Depressive Episode: Signs and Symptoms

The patients may feel down, anxious and hopeless for weeks. They often describe the feeling of guilt, worthlessness, and hopelessness. People lose interest in things they used to enjoy, like hobbies, sports, and sex.

When going through a depressive episode, the patient may feel constantly fatigued while being unable to actually rest. The response to external stimuli decreases. Patients with depression struggle to focus, retain new information and make any decisions.

Anxiety or irritability typically accompany depressive episodes. The patient has trouble sleeping: either sleeping too much or becoming insomniac. Eating habits change for the worse: the person may overeat thus gaining weight, or refuse to eat while losing weight dramatically. Change in weight can serve as a symptom of depression. BAD patients often experience pain which is not linked to the presence of any other medical condition. What makes depressive episode especially dangerous is the suicidal thoughts and actual suicide attempts.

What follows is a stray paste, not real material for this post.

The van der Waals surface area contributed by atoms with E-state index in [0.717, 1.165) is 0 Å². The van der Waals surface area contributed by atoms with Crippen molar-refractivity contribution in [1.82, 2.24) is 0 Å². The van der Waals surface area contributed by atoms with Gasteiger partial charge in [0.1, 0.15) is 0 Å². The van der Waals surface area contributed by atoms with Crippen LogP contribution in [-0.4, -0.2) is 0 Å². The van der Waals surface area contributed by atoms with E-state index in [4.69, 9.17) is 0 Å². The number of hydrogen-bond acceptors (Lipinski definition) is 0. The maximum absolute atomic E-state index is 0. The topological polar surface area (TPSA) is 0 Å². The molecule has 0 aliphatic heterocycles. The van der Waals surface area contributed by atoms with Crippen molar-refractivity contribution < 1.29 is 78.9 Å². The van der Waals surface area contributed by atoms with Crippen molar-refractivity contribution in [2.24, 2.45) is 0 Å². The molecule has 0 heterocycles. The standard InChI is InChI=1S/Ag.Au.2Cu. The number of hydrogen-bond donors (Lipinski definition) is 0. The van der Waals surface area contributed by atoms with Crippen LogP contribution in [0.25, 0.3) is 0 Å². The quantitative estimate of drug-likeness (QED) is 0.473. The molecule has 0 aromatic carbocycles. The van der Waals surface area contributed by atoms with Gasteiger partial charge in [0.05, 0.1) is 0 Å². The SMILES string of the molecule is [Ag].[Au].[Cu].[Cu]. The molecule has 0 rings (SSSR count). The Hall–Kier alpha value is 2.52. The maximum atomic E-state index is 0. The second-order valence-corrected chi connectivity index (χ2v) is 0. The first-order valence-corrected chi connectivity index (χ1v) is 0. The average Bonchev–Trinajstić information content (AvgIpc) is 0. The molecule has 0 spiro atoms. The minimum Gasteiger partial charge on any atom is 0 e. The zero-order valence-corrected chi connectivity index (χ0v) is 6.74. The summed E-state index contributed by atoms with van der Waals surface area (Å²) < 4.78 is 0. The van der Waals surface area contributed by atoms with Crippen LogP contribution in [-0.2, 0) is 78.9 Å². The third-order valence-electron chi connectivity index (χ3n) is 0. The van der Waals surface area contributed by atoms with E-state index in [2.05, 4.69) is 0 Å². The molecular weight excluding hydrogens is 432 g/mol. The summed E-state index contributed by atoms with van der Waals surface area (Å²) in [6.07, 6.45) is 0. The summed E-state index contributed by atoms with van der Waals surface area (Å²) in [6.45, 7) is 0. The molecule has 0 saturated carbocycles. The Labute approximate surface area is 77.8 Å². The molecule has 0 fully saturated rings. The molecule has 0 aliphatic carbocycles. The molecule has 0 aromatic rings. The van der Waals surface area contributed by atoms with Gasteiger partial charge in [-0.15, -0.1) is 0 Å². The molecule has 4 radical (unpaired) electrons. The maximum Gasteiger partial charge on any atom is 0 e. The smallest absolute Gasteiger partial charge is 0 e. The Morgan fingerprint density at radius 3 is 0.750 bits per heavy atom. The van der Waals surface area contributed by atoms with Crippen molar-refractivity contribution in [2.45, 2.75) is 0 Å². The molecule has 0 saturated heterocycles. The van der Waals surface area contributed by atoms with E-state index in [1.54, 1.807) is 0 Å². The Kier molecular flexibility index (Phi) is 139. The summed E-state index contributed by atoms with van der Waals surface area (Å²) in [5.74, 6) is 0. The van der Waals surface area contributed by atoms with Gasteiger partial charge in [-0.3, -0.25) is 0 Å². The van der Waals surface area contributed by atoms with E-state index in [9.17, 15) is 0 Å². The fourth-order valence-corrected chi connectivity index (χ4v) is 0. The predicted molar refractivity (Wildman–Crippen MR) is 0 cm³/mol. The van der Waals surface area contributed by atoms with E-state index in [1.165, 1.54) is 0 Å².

The presence of 5+ symptoms manifesting themselves daily for two weeks or longer may suggest that we are dealing with depression.


Hypomania is a mental disorder that is notable for elevated mood and has the signs of mania which are, however, not so prominent. The patients feel energetic, become productive, which brings them a sense of satisfaction. More often than not, family and friends can already tell that this is a major red flag. If the person going through a hypomanic episode does not seek professional help, hypomania may escalate into mania or depression.


Severe mania or depression may spiral into psychosis accompanied by auditory, visual and tactile hallucinations, as well as delusion. Symptoms of psychosis in patients suffering from BAD are typically on the higher side. For example, people going through a manic episode may experience the delusion of grandeur, believing that they are immortal, have superpowers, figured out the ultimate secret of life and universe, are spiritual leaders, etc. Delusions of guilt or worthlessness can also sometimes happen during depressive episodes.